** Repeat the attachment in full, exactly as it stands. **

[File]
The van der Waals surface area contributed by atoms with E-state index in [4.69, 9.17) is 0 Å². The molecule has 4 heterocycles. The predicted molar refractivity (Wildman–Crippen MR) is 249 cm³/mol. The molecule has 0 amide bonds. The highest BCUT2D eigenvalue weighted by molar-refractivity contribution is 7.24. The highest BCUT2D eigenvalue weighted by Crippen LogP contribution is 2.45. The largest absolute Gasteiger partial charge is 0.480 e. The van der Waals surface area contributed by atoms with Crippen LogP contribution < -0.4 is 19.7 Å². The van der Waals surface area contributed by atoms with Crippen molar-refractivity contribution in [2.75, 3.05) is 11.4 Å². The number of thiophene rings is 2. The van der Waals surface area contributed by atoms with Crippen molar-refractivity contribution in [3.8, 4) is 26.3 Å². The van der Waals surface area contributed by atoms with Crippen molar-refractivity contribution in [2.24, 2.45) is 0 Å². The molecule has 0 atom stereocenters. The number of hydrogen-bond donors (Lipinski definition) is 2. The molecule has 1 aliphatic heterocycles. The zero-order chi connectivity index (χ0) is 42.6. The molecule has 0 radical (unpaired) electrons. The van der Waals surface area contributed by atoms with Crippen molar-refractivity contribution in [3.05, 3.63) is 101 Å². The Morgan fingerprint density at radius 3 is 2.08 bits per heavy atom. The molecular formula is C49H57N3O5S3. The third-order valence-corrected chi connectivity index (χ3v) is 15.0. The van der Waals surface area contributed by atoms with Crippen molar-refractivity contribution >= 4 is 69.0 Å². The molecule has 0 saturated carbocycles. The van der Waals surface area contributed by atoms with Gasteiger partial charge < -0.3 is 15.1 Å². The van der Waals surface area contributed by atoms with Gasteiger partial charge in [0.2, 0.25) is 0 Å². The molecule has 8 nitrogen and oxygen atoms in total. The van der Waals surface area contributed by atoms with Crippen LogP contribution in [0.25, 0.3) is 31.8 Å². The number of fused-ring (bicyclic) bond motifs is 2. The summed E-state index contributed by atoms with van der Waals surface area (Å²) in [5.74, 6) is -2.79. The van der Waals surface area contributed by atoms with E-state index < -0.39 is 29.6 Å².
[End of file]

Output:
The van der Waals surface area contributed by atoms with E-state index in [4.69, 9.17) is 0 Å². The molecule has 4 heterocycles. The predicted molar refractivity (Wildman–Crippen MR) is 249 cm³/mol. The molecule has 0 amide bonds. The highest BCUT2D eigenvalue weighted by molar-refractivity contribution is 7.24. The highest BCUT2D eigenvalue weighted by Crippen LogP contribution is 2.45. The largest absolute Gasteiger partial charge is 0.480 e. The van der Waals surface area contributed by atoms with Crippen LogP contribution < -0.4 is 19.7 Å². The van der Waals surface area contributed by atoms with Crippen molar-refractivity contribution in [2.75, 3.05) is 11.4 Å². The number of thiophene rings is 2. The van der Waals surface area contributed by atoms with Crippen molar-refractivity contribution in [3.8, 4) is 26.3 Å². The van der Waals surface area contributed by atoms with Crippen molar-refractivity contribution in [2.24, 2.45) is 0 Å². The molecule has 0 atom stereocenters. The number of hydrogen-bond donors (Lipinski definition) is 2. The molecule has 1 aliphatic heterocycles. The zero-order chi connectivity index (χ0) is 42.6. The molecule has 0 radical (unpaired) electrons. The van der Waals surface area contributed by atoms with Crippen molar-refractivity contribution in [3.05, 3.63) is 101 Å². The Morgan fingerprint density at radius 3 is 2.08 bits per heavy atom. The molecular formula is C49H57N3O5S3. The third-order valence-corrected chi connectivity index (χ3v) is 15.0. The van der Waals surface area contributed by atoms with Crippen molar-refractivity contribution >= 4 is 69.0 Å². The molecule has 0 saturated carbocycles. The van der Waals surface area contributed by atoms with Gasteiger partial charge < -0.3 is 15.1 Å². The van der Waals surface area contributed by atoms with Gasteiger partial charge in [0.2, 0.25) is 0 Å². The molecule has 8 nitrogen and oxygen atoms in total. The van der Waals surface area contributed by atoms with Crippen LogP contribution in [0.25, 0.3) is 31.8 Å². The number of fused-ring (bicyclic) bond motifs is 2. The summed E-state index contributed by atoms with van der Waals surface area (Å²) in [5.74, 6) is -2.79. The van der Waals surface area contributed by atoms with E-state index < -0.39 is 29.6 Å².